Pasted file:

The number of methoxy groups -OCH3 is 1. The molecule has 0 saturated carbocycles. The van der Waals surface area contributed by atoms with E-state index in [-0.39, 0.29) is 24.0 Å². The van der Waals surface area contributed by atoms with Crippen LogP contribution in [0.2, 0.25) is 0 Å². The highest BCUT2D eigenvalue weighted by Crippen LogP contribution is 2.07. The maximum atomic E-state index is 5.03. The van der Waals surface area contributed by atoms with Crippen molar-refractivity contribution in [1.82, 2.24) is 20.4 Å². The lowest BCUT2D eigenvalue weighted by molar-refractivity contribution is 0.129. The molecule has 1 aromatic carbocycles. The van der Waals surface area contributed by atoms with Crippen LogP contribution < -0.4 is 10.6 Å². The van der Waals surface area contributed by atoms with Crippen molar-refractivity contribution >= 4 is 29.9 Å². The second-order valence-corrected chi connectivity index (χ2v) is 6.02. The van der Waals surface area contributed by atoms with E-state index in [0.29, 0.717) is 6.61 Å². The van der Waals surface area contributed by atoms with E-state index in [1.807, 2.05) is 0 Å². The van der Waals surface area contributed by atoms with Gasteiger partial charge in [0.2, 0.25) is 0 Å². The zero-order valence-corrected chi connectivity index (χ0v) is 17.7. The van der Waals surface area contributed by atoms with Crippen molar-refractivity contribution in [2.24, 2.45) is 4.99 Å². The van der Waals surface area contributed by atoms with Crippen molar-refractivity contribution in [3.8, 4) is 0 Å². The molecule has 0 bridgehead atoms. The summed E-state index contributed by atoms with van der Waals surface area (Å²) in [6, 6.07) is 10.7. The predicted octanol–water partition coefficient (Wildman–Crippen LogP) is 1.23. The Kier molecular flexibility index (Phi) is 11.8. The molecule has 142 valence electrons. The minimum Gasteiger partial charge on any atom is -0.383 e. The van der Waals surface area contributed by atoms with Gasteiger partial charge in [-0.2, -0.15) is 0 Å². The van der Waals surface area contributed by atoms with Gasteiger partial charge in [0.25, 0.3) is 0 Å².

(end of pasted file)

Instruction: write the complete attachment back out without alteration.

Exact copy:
The number of methoxy groups -OCH3 is 1. The molecule has 0 saturated carbocycles. The van der Waals surface area contributed by atoms with E-state index in [-0.39, 0.29) is 24.0 Å². The van der Waals surface area contributed by atoms with Crippen LogP contribution in [0.2, 0.25) is 0 Å². The highest BCUT2D eigenvalue weighted by Crippen LogP contribution is 2.07. The maximum atomic E-state index is 5.03. The van der Waals surface area contributed by atoms with Crippen molar-refractivity contribution in [1.82, 2.24) is 20.4 Å². The lowest BCUT2D eigenvalue weighted by molar-refractivity contribution is 0.129. The molecule has 1 aromatic carbocycles. The van der Waals surface area contributed by atoms with Crippen LogP contribution < -0.4 is 10.6 Å². The van der Waals surface area contributed by atoms with Crippen molar-refractivity contribution >= 4 is 29.9 Å². The second-order valence-corrected chi connectivity index (χ2v) is 6.02. The van der Waals surface area contributed by atoms with E-state index in [0.29, 0.717) is 6.61 Å². The van der Waals surface area contributed by atoms with E-state index in [1.807, 2.05) is 0 Å². The van der Waals surface area contributed by atoms with Gasteiger partial charge in [0.2, 0.25) is 0 Å². The zero-order valence-corrected chi connectivity index (χ0v) is 17.7. The van der Waals surface area contributed by atoms with Crippen molar-refractivity contribution in [2.24, 2.45) is 4.99 Å². The van der Waals surface area contributed by atoms with Crippen molar-refractivity contribution in [3.8, 4) is 0 Å². The molecule has 0 bridgehead atoms. The summed E-state index contributed by atoms with van der Waals surface area (Å²) in [6, 6.07) is 10.7. The predicted octanol–water partition coefficient (Wildman–Crippen LogP) is 1.23. The Kier molecular flexibility index (Phi) is 11.8. The molecule has 142 valence electrons. The minimum Gasteiger partial charge on any atom is -0.383 e. The van der Waals surface area contributed by atoms with Gasteiger partial charge in [-0.2, -0.15) is 0 Å². The van der Waals surface area contributed by atoms with Gasteiger partial charge in [0.25, 0.3) is 0 Å².